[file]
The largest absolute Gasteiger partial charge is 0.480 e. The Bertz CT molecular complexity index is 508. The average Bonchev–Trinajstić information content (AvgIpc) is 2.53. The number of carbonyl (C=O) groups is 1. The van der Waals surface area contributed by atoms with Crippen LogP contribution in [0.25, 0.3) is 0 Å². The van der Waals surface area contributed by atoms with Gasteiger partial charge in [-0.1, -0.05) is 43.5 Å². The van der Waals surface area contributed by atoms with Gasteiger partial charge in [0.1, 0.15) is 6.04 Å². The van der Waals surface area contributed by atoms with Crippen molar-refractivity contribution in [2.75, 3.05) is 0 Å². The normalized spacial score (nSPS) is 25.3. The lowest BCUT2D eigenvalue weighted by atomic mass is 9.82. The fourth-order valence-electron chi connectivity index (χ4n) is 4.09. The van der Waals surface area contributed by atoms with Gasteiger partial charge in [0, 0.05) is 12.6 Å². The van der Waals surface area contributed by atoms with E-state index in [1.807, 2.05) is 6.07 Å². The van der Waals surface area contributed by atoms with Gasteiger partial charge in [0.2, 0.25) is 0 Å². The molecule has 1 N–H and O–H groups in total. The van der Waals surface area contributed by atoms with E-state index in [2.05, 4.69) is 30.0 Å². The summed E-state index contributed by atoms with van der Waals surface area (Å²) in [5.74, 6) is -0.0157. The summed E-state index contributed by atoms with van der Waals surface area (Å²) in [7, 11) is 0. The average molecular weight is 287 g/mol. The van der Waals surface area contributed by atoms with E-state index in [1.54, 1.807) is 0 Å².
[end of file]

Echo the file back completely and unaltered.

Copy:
The largest absolute Gasteiger partial charge is 0.480 e. The Bertz CT molecular complexity index is 508. The average Bonchev–Trinajstić information content (AvgIpc) is 2.53. The number of carbonyl (C=O) groups is 1. The van der Waals surface area contributed by atoms with Crippen LogP contribution in [0.25, 0.3) is 0 Å². The van der Waals surface area contributed by atoms with Gasteiger partial charge in [-0.1, -0.05) is 43.5 Å². The van der Waals surface area contributed by atoms with Gasteiger partial charge in [0.1, 0.15) is 6.04 Å². The van der Waals surface area contributed by atoms with Crippen molar-refractivity contribution in [2.75, 3.05) is 0 Å². The normalized spacial score (nSPS) is 25.3. The lowest BCUT2D eigenvalue weighted by atomic mass is 9.82. The fourth-order valence-electron chi connectivity index (χ4n) is 4.09. The van der Waals surface area contributed by atoms with Gasteiger partial charge in [0, 0.05) is 12.6 Å². The van der Waals surface area contributed by atoms with E-state index in [1.807, 2.05) is 6.07 Å². The van der Waals surface area contributed by atoms with Gasteiger partial charge in [0.2, 0.25) is 0 Å². The molecule has 1 N–H and O–H groups in total. The van der Waals surface area contributed by atoms with E-state index in [2.05, 4.69) is 30.0 Å². The summed E-state index contributed by atoms with van der Waals surface area (Å²) in [5.74, 6) is -0.0157. The summed E-state index contributed by atoms with van der Waals surface area (Å²) in [7, 11) is 0. The average molecular weight is 287 g/mol. The van der Waals surface area contributed by atoms with E-state index in [1.54, 1.807) is 0 Å².